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Mary Seacole statue delayed by 'unexpected costs'

London SE1 website team

The installation of the statue of Mary Seacole which was due to be unveiled at St Thomas' Hospital this autumn has been delayed whilst an extra £180,000 is raised.

Mary Seacole statue delayed by 'unexpected costs'

Jamaican-born nurse/entrepreneur Mary Seacole is best known for her care and hospitality for British soldiers during the Crimean war.

The statue – which will face the Houses of Parliament across the Thames – has been designed by Martin Jennings.

Preparatory work for the installation of the memorial began earlier this year after a dedication ceremony in July 2014.

The appeal's chairman Lord Soley wrote to supporters this week: "I wish to thank all those organisers and contributors to the Last Lap campaign. It has been a great success and means that there is just £27,200 outstanding to meet the cost of work carried out by the foundry and the sculptor Martin Jennings. I am confident that we will now raise that money over the next few months and see the statue completed.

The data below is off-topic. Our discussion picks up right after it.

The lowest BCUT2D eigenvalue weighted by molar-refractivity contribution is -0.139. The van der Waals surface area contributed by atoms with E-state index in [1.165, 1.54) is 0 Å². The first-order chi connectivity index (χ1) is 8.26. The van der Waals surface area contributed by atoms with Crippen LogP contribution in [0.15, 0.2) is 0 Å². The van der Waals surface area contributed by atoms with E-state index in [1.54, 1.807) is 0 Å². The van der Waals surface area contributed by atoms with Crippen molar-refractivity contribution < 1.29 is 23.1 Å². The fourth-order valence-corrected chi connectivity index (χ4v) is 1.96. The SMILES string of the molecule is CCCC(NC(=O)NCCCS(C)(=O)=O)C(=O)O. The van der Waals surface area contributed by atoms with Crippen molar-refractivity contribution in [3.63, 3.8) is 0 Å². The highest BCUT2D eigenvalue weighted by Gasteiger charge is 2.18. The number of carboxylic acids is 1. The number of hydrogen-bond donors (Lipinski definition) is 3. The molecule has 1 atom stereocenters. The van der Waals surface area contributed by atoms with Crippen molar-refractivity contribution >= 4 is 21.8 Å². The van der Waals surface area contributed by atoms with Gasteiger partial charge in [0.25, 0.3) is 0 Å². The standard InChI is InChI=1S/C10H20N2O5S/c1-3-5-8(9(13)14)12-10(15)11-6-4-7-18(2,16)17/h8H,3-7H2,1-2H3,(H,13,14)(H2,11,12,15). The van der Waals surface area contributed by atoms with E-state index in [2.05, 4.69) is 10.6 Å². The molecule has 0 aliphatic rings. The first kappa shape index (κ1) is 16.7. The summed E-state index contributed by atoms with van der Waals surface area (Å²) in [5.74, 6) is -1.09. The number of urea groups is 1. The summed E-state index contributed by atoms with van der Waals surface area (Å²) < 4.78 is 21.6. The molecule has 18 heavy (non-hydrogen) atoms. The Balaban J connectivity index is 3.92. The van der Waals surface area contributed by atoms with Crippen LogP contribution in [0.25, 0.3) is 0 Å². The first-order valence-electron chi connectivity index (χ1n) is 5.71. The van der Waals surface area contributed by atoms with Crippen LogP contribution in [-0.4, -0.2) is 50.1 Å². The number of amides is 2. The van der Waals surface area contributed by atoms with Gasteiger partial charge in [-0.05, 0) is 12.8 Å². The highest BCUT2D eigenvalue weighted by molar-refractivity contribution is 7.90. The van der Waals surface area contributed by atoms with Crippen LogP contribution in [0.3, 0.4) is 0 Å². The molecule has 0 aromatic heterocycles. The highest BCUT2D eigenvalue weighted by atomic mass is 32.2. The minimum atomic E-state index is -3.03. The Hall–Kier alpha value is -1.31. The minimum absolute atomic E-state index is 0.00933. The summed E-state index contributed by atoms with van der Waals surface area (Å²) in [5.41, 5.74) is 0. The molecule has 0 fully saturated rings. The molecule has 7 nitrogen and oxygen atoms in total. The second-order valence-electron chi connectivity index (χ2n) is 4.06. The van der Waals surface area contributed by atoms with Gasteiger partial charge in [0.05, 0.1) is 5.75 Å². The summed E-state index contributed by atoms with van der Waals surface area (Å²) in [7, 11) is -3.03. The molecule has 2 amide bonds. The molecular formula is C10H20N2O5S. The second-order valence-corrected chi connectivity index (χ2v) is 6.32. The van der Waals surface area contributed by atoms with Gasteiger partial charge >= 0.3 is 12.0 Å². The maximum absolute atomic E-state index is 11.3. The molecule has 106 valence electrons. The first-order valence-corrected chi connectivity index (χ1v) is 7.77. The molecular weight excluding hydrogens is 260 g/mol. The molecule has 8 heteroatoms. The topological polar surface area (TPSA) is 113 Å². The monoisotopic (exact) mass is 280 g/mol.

"Despite this success we now have to raise an additional £180,000 to meet unexpected installation costs. As a result we have had to delay the unveiling and we will agree a new date in the New Year.

He continued: "As a result of these most recent developments I have also been involved in discussions with the Army about combining the memorial with a memorial dedicated to nurses in conflict. I will be discussing this concept with Guy's and St Thomas' NHS Foundation Trust.

"The Army is enthusiastic about this proposal. Importantly this opens up the possibility of access to other sources of funding."

Lord Soley added: "I am not prepared to see the completed statue, to which so many of our supporters have contributed, lying in the foundry ready but not in place."

Critics of the memorial argue that Seacole – though worthy of recognition – had no association with St Thomas' Hospital or formal hospital nursing and some claim that it is inappropriate to place her statue in a setting so closely linked to Florence Nightingale.

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